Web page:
Assembly professionals are working harder than ever, but they’re travelling less. Almost one-half (49 percent) of ASSEMBLY’s 2011State of the Professionsurvey respondents claim they do less work-related travel today vs. five years ago. One reason for that is the widespread proliferation of computer technology.

State of the Profession

For instance, 38 percent of assemblers have used webinars to learn about new technologies, processes, developments and standards. Only 29 percent have attended traditional technical conferences, seminars or workshops.

Assemblers are also using more social media, such as Facebook, LinkedIn and Twitter, to stay connected with their peers. Indeed, More than one-third (37 percent) of respondents claim that they’ve used a social media Web site for business or professional purposes during the past 12 months.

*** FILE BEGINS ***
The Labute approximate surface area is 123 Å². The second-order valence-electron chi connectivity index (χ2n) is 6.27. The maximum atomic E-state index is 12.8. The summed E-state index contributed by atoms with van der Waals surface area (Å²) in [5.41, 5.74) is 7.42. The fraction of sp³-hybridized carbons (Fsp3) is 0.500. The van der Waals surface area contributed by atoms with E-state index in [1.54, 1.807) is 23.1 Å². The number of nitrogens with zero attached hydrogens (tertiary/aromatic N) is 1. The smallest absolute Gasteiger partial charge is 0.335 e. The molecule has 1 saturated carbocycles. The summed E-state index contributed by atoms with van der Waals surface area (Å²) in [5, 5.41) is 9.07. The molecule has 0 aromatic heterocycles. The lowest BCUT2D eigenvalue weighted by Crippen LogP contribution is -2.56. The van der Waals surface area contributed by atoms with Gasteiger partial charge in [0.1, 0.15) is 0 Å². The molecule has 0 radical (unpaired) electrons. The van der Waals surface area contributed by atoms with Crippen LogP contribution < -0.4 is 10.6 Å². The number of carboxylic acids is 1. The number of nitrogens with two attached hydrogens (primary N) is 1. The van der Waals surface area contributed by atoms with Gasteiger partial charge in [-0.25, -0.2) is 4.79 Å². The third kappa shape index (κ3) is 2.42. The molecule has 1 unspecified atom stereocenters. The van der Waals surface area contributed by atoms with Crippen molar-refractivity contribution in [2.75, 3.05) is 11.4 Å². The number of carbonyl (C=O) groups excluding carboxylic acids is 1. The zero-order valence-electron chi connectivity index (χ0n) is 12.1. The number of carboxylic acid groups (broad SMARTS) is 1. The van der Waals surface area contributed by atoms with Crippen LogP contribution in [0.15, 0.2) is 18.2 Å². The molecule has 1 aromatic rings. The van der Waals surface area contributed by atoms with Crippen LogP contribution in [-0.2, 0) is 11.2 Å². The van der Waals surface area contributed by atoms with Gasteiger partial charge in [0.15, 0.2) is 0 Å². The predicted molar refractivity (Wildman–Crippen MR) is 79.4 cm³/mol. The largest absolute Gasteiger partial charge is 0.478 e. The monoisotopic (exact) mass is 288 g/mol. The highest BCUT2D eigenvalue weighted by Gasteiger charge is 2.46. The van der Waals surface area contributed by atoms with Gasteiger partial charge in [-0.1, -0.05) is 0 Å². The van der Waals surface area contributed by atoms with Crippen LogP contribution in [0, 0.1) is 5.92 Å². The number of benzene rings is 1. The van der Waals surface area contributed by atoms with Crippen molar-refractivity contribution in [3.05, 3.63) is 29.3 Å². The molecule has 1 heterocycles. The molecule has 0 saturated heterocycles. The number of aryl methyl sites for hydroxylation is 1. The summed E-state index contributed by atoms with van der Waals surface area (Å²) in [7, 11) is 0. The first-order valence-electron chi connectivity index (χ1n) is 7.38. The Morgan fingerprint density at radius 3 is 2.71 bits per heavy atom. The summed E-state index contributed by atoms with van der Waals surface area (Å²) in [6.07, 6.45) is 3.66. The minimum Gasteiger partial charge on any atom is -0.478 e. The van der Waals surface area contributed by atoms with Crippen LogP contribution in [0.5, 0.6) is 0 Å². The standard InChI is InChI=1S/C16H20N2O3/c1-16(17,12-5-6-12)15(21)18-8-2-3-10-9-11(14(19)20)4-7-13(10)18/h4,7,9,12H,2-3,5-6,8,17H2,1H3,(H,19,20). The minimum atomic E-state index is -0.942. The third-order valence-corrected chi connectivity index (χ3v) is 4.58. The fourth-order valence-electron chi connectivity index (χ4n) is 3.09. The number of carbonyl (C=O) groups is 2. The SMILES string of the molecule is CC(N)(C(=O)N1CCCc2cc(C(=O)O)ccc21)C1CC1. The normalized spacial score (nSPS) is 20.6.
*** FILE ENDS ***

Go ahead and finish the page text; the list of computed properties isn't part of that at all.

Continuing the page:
That’s an 11 percentage point increase over 2010. LinkedIn is the most popular social media site, with 88 percent of assemblers having accessed the site vs. 35 percent for Facebook.

Social media sites are more likely to be used by design engineers than manufacturing engineers. For instance, 57 percent of design engineers claim that they have used Facebook, LinkedIn, Twitter or another site during the last 12 months vs. 30 percent of manufacturing engineers.

Social media is most popular with people who work in the machinery manufacturing industry (52 percent), followed by electrical equipment and appliance manufacturers (44 percent) and transportation equipment manufacturers (44 percent). Respondents in the fabricated metal products industry (26 percent) were less likely to use Facebook, LinkedIn, Twitter or another site.

Age makes a huge difference is the use of social media. Assemblers less than 50 years old (45 percent) are more likely to Tweet than their peers who are more than 50 years old (33 percent).

Overall, 29 percent of assembly professionals claim they access social media sites on a daily basis, which is a 9 percentage point increase over 2010. More than one-third (42 percent) of respondents click on sites at least once a week, while 29 percent do it on a monthly basis.